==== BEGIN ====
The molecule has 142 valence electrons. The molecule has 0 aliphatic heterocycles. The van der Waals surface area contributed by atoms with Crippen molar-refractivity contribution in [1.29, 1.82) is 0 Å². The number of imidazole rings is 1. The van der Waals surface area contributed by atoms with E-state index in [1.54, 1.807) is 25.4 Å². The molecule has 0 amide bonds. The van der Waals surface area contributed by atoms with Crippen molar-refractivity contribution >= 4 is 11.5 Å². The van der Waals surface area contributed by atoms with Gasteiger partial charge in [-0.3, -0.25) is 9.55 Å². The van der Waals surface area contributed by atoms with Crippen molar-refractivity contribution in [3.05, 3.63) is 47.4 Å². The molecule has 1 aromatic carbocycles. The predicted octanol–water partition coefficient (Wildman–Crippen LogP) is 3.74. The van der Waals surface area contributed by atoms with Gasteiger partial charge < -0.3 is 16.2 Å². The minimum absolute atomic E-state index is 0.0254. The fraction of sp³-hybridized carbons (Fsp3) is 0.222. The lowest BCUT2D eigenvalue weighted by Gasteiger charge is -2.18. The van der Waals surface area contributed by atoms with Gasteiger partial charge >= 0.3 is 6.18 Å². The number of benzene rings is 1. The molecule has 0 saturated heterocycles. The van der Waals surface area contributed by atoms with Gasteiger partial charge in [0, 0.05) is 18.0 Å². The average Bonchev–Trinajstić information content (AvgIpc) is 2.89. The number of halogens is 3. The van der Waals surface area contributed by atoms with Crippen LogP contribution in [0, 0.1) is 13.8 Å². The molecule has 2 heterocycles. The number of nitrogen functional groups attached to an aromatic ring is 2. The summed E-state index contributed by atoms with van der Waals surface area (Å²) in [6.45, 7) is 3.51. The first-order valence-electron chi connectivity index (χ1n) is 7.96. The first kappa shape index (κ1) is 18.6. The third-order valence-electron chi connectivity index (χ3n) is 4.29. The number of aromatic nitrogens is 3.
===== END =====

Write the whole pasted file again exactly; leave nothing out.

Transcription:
The molecule has 142 valence electrons. The molecule has 0 aliphatic heterocycles. The van der Waals surface area contributed by atoms with Crippen molar-refractivity contribution in [1.29, 1.82) is 0 Å². The number of imidazole rings is 1. The van der Waals surface area contributed by atoms with E-state index in [1.54, 1.807) is 25.4 Å². The molecule has 0 amide bonds. The van der Waals surface area contributed by atoms with Crippen molar-refractivity contribution >= 4 is 11.5 Å². The van der Waals surface area contributed by atoms with Gasteiger partial charge in [-0.3, -0.25) is 9.55 Å². The van der Waals surface area contributed by atoms with Crippen molar-refractivity contribution in [3.05, 3.63) is 47.4 Å². The molecule has 1 aromatic carbocycles. The predicted octanol–water partition coefficient (Wildman–Crippen LogP) is 3.74. The van der Waals surface area contributed by atoms with Gasteiger partial charge < -0.3 is 16.2 Å². The minimum absolute atomic E-state index is 0.0254. The fraction of sp³-hybridized carbons (Fsp3) is 0.222. The lowest BCUT2D eigenvalue weighted by Gasteiger charge is -2.18. The van der Waals surface area contributed by atoms with Gasteiger partial charge >= 0.3 is 6.18 Å². The number of benzene rings is 1. The molecule has 0 saturated heterocycles. The van der Waals surface area contributed by atoms with Gasteiger partial charge in [0, 0.05) is 18.0 Å². The average Bonchev–Trinajstić information content (AvgIpc) is 2.89. The number of halogens is 3. The van der Waals surface area contributed by atoms with Crippen LogP contribution in [0, 0.1) is 13.8 Å². The molecule has 2 heterocycles. The number of nitrogen functional groups attached to an aromatic ring is 2. The summed E-state index contributed by atoms with van der Waals surface area (Å²) in [6.45, 7) is 3.51. The first-order valence-electron chi connectivity index (χ1n) is 7.96. The first kappa shape index (κ1) is 18.6. The third-order valence-electron chi connectivity index (χ3n) is 4.29. The number of aromatic nitrogens is 3.